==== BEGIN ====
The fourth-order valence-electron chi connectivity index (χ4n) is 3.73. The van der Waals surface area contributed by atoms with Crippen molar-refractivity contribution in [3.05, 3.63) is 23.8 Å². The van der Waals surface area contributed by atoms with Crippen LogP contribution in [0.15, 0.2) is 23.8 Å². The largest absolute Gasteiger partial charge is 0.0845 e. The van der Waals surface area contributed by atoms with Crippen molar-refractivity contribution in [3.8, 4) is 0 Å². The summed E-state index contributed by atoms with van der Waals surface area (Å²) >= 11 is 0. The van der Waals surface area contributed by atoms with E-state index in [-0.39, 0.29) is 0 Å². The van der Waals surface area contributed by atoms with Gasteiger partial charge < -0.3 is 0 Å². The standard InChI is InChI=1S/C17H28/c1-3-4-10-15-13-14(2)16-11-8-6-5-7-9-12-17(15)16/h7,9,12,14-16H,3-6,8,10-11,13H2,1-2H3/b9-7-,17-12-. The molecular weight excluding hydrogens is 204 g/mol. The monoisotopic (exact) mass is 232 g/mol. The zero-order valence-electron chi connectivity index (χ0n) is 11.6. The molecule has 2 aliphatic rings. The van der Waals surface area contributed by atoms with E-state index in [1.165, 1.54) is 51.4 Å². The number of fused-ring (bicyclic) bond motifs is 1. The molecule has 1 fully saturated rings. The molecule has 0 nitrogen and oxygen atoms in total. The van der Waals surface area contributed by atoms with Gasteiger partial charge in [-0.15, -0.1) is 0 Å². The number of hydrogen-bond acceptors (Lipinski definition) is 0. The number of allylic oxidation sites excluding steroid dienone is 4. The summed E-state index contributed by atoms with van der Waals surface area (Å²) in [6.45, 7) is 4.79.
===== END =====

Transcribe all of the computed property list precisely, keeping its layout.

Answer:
The fourth-order valence-electron chi connectivity index (χ4n) is 3.73. The van der Waals surface area contributed by atoms with Crippen molar-refractivity contribution in [3.05, 3.63) is 23.8 Å². The van der Waals surface area contributed by atoms with Crippen LogP contribution in [0.15, 0.2) is 23.8 Å². The largest absolute Gasteiger partial charge is 0.0845 e. The van der Waals surface area contributed by atoms with Crippen molar-refractivity contribution in [3.8, 4) is 0 Å². The summed E-state index contributed by atoms with van der Waals surface area (Å²) >= 11 is 0. The van der Waals surface area contributed by atoms with E-state index in [-0.39, 0.29) is 0 Å². The van der Waals surface area contributed by atoms with Gasteiger partial charge < -0.3 is 0 Å². The standard InChI is InChI=1S/C17H28/c1-3-4-10-15-13-14(2)16-11-8-6-5-7-9-12-17(15)16/h7,9,12,14-16H,3-6,8,10-11,13H2,1-2H3/b9-7-,17-12-. The molecular weight excluding hydrogens is 204 g/mol. The monoisotopic (exact) mass is 232 g/mol. The zero-order valence-electron chi connectivity index (χ0n) is 11.6. The molecule has 2 aliphatic rings. The van der Waals surface area contributed by atoms with E-state index in [1.165, 1.54) is 51.4 Å². The number of fused-ring (bicyclic) bond motifs is 1. The molecule has 1 fully saturated rings. The molecule has 0 nitrogen and oxygen atoms in total. The van der Waals surface area contributed by atoms with Gasteiger partial charge in [-0.15, -0.1) is 0 Å². The number of hydrogen-bond acceptors (Lipinski definition) is 0. The number of allylic oxidation sites excluding steroid dienone is 4. The summed E-state index contributed by atoms with van der Waals surface area (Å²) in [6.45, 7) is 4.79.